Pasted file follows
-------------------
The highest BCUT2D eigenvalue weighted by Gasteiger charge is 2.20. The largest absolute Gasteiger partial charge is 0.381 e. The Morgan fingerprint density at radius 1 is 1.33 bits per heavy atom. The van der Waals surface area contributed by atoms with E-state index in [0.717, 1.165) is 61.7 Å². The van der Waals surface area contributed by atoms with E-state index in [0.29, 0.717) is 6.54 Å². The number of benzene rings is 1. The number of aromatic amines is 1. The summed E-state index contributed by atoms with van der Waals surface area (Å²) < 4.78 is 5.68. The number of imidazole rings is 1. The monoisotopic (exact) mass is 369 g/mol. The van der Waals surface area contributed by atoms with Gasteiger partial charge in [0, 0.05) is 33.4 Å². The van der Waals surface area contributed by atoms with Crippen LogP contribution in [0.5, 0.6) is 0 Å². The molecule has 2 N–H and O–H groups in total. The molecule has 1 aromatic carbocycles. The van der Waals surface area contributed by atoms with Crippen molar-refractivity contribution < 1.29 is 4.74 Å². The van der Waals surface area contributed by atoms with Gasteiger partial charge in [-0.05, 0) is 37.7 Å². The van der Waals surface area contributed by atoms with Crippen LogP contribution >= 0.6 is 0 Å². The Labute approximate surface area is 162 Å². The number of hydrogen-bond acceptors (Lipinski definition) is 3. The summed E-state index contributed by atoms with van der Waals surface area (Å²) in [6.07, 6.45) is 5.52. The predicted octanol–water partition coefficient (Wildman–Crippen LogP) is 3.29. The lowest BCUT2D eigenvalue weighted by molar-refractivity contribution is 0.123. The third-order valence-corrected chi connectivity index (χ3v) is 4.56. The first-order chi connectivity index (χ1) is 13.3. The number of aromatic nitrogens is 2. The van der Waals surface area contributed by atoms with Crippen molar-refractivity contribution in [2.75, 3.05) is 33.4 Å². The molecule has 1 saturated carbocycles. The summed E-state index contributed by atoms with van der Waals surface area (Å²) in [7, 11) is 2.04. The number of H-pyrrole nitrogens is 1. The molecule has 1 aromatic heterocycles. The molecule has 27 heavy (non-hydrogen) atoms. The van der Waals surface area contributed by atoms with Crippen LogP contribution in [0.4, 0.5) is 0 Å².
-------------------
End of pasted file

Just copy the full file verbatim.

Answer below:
The highest BCUT2D eigenvalue weighted by Gasteiger charge is 2.20. The largest absolute Gasteiger partial charge is 0.381 e. The Morgan fingerprint density at radius 1 is 1.33 bits per heavy atom. The van der Waals surface area contributed by atoms with E-state index in [0.717, 1.165) is 61.7 Å². The van der Waals surface area contributed by atoms with E-state index in [0.29, 0.717) is 6.54 Å². The number of benzene rings is 1. The number of aromatic amines is 1. The summed E-state index contributed by atoms with van der Waals surface area (Å²) < 4.78 is 5.68. The number of imidazole rings is 1. The monoisotopic (exact) mass is 369 g/mol. The van der Waals surface area contributed by atoms with Gasteiger partial charge in [0, 0.05) is 33.4 Å². The van der Waals surface area contributed by atoms with Crippen LogP contribution in [0.5, 0.6) is 0 Å². The molecule has 2 N–H and O–H groups in total. The molecule has 1 aromatic carbocycles. The van der Waals surface area contributed by atoms with Crippen molar-refractivity contribution < 1.29 is 4.74 Å². The van der Waals surface area contributed by atoms with Gasteiger partial charge in [-0.05, 0) is 37.7 Å². The van der Waals surface area contributed by atoms with Crippen LogP contribution >= 0.6 is 0 Å². The Labute approximate surface area is 162 Å². The number of hydrogen-bond acceptors (Lipinski definition) is 3. The summed E-state index contributed by atoms with van der Waals surface area (Å²) in [6.07, 6.45) is 5.52. The predicted octanol–water partition coefficient (Wildman–Crippen LogP) is 3.29. The lowest BCUT2D eigenvalue weighted by molar-refractivity contribution is 0.123. The third-order valence-corrected chi connectivity index (χ3v) is 4.56. The first-order chi connectivity index (χ1) is 13.3. The number of aromatic nitrogens is 2. The van der Waals surface area contributed by atoms with Crippen molar-refractivity contribution in [2.75, 3.05) is 33.4 Å². The molecule has 1 saturated carbocycles. The summed E-state index contributed by atoms with van der Waals surface area (Å²) in [7, 11) is 2.04. The number of H-pyrrole nitrogens is 1. The molecule has 1 aromatic heterocycles. The molecule has 27 heavy (non-hydrogen) atoms. The van der Waals surface area contributed by atoms with Crippen LogP contribution in [0.4, 0.5) is 0 Å².